Criticism of New Privacy Shield Between EU and U.S.
The European Union and the U.S. have approved a new agreement allowing U.S. companies to freely exchange data between the EU and the United States, potentially ending three years of legal uncertainty for the major U.S. Tech companies such as Meta and Google.
What is the new pact between the EU and the US?
The European Commission has formally recognized the U.S. as a country with adequate protection for Europeans’ personal data and has adopted a so-called adequacy decision under its landmark privacy law, the General Data Protection Regulation.
The EU-U.S. Data Privacy Framework, (again) paves the way for lucrative transatlantic data exchanges. This data sharing has been a difficult issue in recent years given that the European Court of Justice pulled the plug on the governments’ previous data agreement, known as the Privacy Shield, in 2020.
The European Court of Justice held that U.S. intelligence agencies had too much leeway to obtain the personal data of Europeans.
Why is this new Privacy Shield important?
Multinationals operate in multiple jurisdictions and they must be able to ensure that data about their customers moving across borders is handled in a way that is both secure and compliant with data protection regulations.
The data of European users transmitted to America by these multinationals can be accessed by U.S. intelligence agencies without too much trouble. In addition, companies such as Meta, Google and Amazon collect huge amounts of data on their users, which they use to inform their algorithms for recommending content and personalizing ads.
There are also numerous examples of agencies where multinational corporations exchange data unauthorizedly such as, for example, the unauthorized exchange of data with Cambridge Analytica.
Research on Technology Companies in Europe and the U.S.
The way these technology companies handle data has come under heavy scrutiny from national data protection authorities and privacy activists.
Europe has strict rules when it comes to processing Internet users’ data of which the GDPR provisions are the best example.
In contrast, the US has no federal data protection law that covers the privacy of all types of data. In the process, individual U.S. states have devised their own respective data privacy rules with California leading the way.
Record fine for Meta due to Inadequate Data Protection among SCCs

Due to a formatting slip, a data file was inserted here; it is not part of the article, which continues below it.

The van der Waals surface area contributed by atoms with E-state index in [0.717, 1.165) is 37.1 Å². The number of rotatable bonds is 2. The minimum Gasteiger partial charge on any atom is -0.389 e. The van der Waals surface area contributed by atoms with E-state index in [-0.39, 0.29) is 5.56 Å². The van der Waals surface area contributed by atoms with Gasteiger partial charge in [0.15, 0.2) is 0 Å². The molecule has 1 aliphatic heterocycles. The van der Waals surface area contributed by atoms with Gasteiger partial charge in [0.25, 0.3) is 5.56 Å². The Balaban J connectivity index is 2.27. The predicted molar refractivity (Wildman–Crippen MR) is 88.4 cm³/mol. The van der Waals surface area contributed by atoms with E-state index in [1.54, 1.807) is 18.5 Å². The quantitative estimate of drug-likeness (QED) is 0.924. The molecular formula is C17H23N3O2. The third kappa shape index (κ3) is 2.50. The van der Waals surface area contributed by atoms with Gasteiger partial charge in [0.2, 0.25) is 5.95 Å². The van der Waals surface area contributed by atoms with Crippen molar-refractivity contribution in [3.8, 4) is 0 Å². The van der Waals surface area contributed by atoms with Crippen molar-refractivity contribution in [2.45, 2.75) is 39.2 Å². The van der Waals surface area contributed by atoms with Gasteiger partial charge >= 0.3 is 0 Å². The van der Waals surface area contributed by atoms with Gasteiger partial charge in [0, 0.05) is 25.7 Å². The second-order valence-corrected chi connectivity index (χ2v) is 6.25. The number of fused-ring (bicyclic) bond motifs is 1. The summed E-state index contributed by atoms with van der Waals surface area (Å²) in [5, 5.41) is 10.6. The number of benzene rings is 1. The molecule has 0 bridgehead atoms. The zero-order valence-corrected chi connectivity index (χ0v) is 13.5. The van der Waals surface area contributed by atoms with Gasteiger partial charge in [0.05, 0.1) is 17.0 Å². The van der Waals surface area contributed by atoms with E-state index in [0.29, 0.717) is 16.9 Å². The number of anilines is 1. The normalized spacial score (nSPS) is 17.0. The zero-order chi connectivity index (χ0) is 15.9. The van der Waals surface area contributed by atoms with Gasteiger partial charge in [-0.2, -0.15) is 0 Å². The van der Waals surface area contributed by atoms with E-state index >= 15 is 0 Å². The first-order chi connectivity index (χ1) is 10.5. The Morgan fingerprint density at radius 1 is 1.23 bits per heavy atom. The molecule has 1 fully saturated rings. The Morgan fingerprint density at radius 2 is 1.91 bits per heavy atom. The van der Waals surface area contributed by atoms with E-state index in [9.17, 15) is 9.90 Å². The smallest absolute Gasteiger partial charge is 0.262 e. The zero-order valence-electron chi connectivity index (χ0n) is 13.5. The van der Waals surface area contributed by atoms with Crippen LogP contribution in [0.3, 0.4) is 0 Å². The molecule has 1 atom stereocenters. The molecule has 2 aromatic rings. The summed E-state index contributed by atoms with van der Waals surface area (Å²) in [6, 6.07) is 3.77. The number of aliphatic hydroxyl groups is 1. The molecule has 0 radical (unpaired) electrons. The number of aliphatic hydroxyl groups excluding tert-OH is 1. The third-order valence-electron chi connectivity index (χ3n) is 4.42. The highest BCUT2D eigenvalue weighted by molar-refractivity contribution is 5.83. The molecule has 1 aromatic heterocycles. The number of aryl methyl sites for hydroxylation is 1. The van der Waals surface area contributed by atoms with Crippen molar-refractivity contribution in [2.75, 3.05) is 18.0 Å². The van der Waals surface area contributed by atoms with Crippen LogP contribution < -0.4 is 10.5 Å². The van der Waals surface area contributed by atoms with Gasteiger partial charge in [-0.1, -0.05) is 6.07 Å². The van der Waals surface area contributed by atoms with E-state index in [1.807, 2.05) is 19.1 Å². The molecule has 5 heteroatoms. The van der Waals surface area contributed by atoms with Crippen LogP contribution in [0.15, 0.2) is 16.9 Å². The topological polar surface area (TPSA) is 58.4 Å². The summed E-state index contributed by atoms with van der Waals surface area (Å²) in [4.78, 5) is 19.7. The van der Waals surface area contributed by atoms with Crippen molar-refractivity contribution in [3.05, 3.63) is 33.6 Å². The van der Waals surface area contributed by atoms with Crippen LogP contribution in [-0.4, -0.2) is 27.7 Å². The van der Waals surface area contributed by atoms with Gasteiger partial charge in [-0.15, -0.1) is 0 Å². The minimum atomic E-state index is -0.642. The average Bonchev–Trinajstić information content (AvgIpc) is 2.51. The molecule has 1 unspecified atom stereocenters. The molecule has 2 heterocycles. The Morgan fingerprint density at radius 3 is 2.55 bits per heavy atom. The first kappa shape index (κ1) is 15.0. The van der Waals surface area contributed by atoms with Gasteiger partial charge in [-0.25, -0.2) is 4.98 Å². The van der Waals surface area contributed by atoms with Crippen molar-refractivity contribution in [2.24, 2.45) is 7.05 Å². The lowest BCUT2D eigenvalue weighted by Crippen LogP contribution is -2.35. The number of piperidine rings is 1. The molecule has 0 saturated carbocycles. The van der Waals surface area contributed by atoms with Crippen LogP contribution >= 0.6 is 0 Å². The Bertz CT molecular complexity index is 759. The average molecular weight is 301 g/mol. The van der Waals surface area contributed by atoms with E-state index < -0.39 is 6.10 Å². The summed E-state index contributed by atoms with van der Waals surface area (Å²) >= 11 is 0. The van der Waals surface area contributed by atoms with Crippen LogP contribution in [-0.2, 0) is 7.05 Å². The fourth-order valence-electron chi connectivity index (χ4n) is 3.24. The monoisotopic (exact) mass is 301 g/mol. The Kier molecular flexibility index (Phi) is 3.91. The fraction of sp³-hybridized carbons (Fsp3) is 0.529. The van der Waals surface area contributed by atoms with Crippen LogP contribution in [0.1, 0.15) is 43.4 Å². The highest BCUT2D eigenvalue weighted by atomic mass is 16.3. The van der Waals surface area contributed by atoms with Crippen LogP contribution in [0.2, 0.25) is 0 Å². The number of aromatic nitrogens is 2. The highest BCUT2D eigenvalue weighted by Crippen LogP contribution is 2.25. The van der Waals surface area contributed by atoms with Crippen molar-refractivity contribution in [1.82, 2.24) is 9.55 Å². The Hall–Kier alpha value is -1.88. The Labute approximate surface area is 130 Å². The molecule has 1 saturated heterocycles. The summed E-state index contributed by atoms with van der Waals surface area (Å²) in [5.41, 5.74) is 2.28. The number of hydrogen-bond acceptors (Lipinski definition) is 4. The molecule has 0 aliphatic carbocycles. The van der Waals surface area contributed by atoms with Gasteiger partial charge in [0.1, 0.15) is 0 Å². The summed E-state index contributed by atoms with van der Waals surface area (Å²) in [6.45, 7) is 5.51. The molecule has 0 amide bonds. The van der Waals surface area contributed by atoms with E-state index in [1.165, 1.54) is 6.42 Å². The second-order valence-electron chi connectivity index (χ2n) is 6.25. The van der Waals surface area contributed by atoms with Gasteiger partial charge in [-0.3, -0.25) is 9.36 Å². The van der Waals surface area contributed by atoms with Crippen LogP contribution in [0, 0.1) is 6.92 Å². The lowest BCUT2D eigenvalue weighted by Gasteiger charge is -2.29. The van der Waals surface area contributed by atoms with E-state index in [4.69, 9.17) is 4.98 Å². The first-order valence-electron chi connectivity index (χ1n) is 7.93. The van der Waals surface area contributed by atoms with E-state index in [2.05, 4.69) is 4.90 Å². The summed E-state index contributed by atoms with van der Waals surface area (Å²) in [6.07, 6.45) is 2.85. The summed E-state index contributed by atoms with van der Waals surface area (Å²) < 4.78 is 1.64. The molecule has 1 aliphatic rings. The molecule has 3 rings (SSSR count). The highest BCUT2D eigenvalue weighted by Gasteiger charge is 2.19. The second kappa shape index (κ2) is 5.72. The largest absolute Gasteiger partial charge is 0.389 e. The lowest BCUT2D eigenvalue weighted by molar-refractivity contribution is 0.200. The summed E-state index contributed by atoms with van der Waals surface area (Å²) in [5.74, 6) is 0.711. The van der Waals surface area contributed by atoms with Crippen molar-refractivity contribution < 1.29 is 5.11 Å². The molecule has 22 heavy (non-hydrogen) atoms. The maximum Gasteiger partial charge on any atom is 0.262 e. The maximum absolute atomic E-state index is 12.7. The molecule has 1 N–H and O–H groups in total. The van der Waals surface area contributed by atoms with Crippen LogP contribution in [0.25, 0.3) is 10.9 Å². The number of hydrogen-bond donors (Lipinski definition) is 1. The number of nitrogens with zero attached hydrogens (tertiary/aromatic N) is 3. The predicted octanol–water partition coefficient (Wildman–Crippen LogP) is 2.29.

Without clear rules in place, companies in the interim relied on so-called “standard contract clauses” (SCC) to ensure they still had data on the Atlantic Ocean can move. However, these SCC do not provide an Adequate level of protection of European user’s personal data. For example, the Irish Data Protection Authority ruled that Meta’s use of SCCs to transfer personal data to the US violates the GDPR. The American Tech giant was fined a record $1.3 billion.
Does this new “Privacy Shield‘ the solution?
The adoption of a new data privacy framework means that companies now have certainty about how they can process data across borders in the future.
Had there been no agreement, some companies may have been forced to shut down operations in Europe. Meta previously warned that there is indeed a risk that they would have to shut down their operations in Europe because of those huge fines imposed on them by European data protection authorities.
New EU-US Data Protection Agreement: Criticism and Review within a Year
The European Data Protection Board (EDPB) believes the new agreement showed “substantial improvements” compared to previous pacts, but still lacked some safeguards.
The European Parliament opposed the new pact, arguing that it still allows some bulk collection of personal data and does not provide sufficient protection for Europeans’ privacy. However, the opinions of the EDPB and the European Parliament are not binding and cannot derail the agreement.
The European Commission will evaluate the effects of the new Data Privacy Framework within the year and then monitor the effectiveness of the new U.S. privacy safeguards for Europeans every four years.
The displeasure of NOYB
Schrems, the Austrian privacy activist who helped bring down Privacy Shield, has expressed his displeasure with the new Privacy Shield on several occasions. He therefore plans to take the case to the European Court of Justice again.
In a statement, Schrems said his law firm, Noyb, is already preparing the necessary legal action.
“We currently expect this to be back before the Court early next year,” Schrems said.
The Court of Justice could then even suspend the new deal while it reviews its contents. For the sake of legal certainty and the rule of law, there would then be an answer to the question of whether the Commission’s minor improvements were sufficient or not.
Privacy activists say the measures are not enough, as U.S. privacy laws do not protect non-U.S. citizens, meaning people in the EU cannot enjoy the same level of protection.
Whether the framework will ever be successful depends on whether European courts find U.S. personal data protection sufficient to provide essential equivalence to EU protection.
Companies will need to carefully consider these potential challenges in their scenario planning.
For more information regarding this new Privacy Shield, contact an accredited DPO.